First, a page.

Survey work, and more broadly, employee research, has historically been informed almost exclusively by quantitative data. Across work within organizations, applied research, and theoretical research, the use of quantitative methods overwhelm that of qualitative methods. Said another way, we love our surveys and rating scales. This is evident not just in the way that practitioners gather and analyze data in organizations, but also the journal articles produced by academics, and the training graduate students receive.
Quantitative data and methods provide rigor and insight that are crucial to driving change within organizations at scale, but are not enough. As organizations become more complex, the questions we ask and the data we use to address those questions also become more complex. We might easily gather if employees feel positive or negative on a particular topic, or if those opinions have improved or declined, but often we are missing the all important ‘why.’ Qualitative data, such as text comments, blog posts, passive data across social media, etc. provide deep description of nuance needed to understand the complexity of the answers to the questions we ask. If tools and resources are rated negatively on a survey, open text comments can tell us what tools are lacking, or what additional resources people need, ultimately making the results more insightful and actionable.
There is a need to recognize the strengths qualitative data can provide, especially when integrated with quantitative data. Our data sources are becoming bigger and more varied – we have a multitude of quantitative (opinion scores, turnover statistics, performance ratings) and qualitative (survey comments, blog posts, internal communications) data. Each are valuable on their own, but more powerful when synthesized to tell the full story.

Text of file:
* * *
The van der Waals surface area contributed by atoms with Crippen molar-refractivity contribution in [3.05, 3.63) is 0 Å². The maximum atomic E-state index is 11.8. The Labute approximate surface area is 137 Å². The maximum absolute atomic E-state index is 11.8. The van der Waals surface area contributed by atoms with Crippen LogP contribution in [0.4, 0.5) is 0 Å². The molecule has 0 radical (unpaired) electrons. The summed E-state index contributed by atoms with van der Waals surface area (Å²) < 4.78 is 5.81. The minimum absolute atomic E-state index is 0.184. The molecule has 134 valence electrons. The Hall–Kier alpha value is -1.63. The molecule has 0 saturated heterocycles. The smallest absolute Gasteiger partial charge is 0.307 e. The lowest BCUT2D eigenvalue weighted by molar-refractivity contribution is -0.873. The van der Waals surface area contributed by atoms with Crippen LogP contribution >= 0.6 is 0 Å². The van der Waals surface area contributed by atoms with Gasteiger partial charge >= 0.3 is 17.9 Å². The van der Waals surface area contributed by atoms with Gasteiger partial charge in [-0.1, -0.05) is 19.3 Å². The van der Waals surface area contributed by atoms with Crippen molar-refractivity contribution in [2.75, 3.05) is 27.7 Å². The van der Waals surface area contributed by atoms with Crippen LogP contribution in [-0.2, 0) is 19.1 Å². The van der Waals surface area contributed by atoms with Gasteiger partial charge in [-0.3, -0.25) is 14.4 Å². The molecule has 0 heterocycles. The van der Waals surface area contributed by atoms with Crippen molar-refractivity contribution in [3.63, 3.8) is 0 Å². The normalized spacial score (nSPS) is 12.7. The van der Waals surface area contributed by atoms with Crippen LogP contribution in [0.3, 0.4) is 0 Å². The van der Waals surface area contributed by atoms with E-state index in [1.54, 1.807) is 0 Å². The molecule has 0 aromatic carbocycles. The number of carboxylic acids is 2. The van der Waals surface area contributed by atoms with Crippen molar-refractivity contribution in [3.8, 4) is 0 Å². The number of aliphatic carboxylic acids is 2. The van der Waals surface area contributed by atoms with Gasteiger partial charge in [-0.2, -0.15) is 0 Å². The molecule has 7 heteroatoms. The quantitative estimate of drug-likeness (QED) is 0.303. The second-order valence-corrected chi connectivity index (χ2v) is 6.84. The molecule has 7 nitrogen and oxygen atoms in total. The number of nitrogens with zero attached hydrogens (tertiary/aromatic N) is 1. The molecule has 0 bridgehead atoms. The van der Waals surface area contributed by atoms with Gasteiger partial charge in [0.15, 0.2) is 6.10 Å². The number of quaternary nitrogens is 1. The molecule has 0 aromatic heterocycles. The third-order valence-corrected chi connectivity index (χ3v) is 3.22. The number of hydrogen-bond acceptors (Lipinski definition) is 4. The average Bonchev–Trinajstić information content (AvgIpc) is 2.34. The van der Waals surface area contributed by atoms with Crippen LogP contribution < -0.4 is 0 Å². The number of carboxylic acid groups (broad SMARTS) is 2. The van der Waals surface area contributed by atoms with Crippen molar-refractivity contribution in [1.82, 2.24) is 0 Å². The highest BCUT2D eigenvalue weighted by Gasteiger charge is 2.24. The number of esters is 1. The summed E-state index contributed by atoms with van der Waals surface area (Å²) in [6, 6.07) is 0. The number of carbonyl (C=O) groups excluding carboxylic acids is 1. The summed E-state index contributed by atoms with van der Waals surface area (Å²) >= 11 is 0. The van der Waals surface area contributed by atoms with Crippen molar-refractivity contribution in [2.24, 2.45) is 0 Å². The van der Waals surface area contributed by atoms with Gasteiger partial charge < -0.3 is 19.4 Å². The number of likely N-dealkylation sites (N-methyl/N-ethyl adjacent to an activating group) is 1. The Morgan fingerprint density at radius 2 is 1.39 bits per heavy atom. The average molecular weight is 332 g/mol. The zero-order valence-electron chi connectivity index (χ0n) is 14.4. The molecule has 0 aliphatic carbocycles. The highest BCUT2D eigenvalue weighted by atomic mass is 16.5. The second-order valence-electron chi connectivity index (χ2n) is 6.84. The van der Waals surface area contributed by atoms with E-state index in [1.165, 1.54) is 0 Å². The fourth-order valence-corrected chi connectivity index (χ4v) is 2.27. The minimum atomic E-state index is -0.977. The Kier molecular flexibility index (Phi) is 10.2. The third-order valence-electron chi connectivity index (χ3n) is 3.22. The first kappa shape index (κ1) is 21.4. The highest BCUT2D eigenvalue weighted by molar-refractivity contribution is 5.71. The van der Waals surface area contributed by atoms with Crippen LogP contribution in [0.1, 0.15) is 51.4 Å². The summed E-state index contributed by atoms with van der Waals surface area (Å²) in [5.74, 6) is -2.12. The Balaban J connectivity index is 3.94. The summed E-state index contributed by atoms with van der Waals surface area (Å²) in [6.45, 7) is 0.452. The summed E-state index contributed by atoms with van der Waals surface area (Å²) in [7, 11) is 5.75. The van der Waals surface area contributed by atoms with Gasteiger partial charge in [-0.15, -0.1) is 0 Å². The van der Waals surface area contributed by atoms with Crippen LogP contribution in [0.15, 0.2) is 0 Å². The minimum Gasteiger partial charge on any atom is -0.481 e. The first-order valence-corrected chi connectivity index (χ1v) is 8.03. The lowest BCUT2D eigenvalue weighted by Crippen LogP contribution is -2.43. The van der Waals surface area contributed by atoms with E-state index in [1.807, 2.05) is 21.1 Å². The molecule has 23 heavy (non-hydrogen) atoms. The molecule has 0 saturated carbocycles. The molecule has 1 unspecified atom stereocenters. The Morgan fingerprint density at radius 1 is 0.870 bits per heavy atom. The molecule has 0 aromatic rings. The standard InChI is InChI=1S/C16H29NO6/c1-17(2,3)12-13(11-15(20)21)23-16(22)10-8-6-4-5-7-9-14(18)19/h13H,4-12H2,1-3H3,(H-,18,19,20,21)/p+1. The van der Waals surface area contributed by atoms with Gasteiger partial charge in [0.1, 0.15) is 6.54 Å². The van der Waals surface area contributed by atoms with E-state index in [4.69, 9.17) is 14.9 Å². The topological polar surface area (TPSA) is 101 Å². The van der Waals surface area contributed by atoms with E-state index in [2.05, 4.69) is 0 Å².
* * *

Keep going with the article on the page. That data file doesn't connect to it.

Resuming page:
For those who will be attending the Society for Industrial Organizational Psychology (SIOP) conference in April, I invite you to join us for an insightful panel on this issue. Practitioners from a variety of organizations will share examples of how they integrate qualitative and quantitative data for greater impact. The panel is entitled, "Best of Both Worlds: Integrating Qualitative/Quantitative in Surveys," and will be held on April 6, 2019 from 11:30 AM to 12:20 PM, Room Maryland C.
We also invite you to join OrgVitality at our reception
on Friday, April 5th, at 7 pm, in Chesapeake I
Dr. Victoria Hendrickson is a partner at OrgVitality and author of Needle in the Haystack: Finding and Acting on the Most Useful Survey Comments. Dr. Hendrickson conducts research on survey comments, organizational ambidexterity, and innovation. Her recent research has led to the development of OV VOICE, the Value-Optimized, Intelligent Comment Extractor, an-AI inspired tool that identifies the most useful and meaningful comments. For more information, contact Dr. Hendrickson directly.
Other SIOP Presentations from the OrgVitality Team:
Keeping up with workplace demographics:
Preparing for Gen Z
Dr. Scott Brooks
April 5 10:00 - 11:20, Room National Harbor 10-11
Maximizing Performance Through Diverse Talent Management
Dr. Walter Reichman
April 5 4:00 - 4:50, Chesapeake A-C
Changes in the Employee Survey Landscape
Dr. Scott Brooks
April 6 8:00 - 9:20, Room Potomac 1-2
Whose World is it Anyway?
Life of a Female Practitioner with a Master's vs PhD
Sertrice Grice, MA
April 6 1:30 PM - 2:20 PM, Room Potomac 3-4